Boston Globe Suspends Columnist

Saturday, July 8th 2000, 12:00 am
By: News On 6

BOSTON (AP) — The Boston Globe suspended columnist Jeff Jacoby for four months without pay after concluding he should have alerted readers that one of his columns was based on similar writings that appeared previously in other publications.

Jacoby's July 3 column, which discussed the fates of the signers of the Declaration of Independence, amounted to ``serious journalistic misconduct,'' said editorial page editor Renee Loth and publisher Richard Gilman in Saturday's Globe. They stopped short of calling Jacoby's column plagiarism.

Jacoby is the third Globe columnist to face major sanctions in the past two years for alleged ethical violations. Patricia Smith resigned in June 1998 after admitting she fabricated some characters and quotations. Mike Barnicle resigned in August 1998 after being unable to verify facts in a 1995 column.

The column by Jacoby, a conservative voice on the Globe's traditionally liberal op-ed pages, discussed the often severe consequences many of the signers suffered after putting their signature to the Declaration of Independence.

``We cannot look the other way if any of our columnists, reporters, or writers borrow without attribution from the works of others, even in an attempt to improve upon it,'' Gilman said.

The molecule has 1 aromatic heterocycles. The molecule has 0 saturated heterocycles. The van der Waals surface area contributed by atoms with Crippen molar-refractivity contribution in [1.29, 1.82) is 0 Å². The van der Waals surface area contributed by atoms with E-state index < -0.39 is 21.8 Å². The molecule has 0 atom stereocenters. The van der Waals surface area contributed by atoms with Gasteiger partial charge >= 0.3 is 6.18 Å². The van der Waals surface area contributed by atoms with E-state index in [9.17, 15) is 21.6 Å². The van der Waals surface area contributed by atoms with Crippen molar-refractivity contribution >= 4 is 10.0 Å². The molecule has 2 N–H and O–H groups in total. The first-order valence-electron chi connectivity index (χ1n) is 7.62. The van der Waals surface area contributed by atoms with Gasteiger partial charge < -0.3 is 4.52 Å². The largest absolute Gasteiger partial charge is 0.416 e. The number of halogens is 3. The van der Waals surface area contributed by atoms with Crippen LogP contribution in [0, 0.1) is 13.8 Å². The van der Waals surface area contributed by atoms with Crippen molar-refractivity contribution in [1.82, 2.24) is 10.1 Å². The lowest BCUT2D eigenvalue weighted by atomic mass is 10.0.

Jacoby said in a message posted on Jim Romenesko's MediaNews Web site that the theme of his column is an old one, and it didn't occur to him to cite earlier versions.

``In retrospect, I wish I had noted in the column that I am only the latest in a long list to write about the fate of the signers,'' he wrote.

The Globe reported that a mitigating factor in Jacoby's favor was an e-mail he circulated on July 2 stating the column was an attempt to correct errors in a similar piece on the Internet.

In a brief interview with the Globe, Jacoby said, ``I've got 6 1/2 years of columns behind me, and I invite anybody to judge my integrity and the care that I take in my work from the body of work I've produced.''

Noting that his views are at odds with the paper's more liberal opinion pages, Jacoby added, ``I've been aware from the outset that I have to be extremely aware of my column.''

Asked if the suspension was harsh, Loth said, ``We considered mitigating factors as well as the blow this is to the Globe's credibility, and we came up with a balanced response that's proportionate.''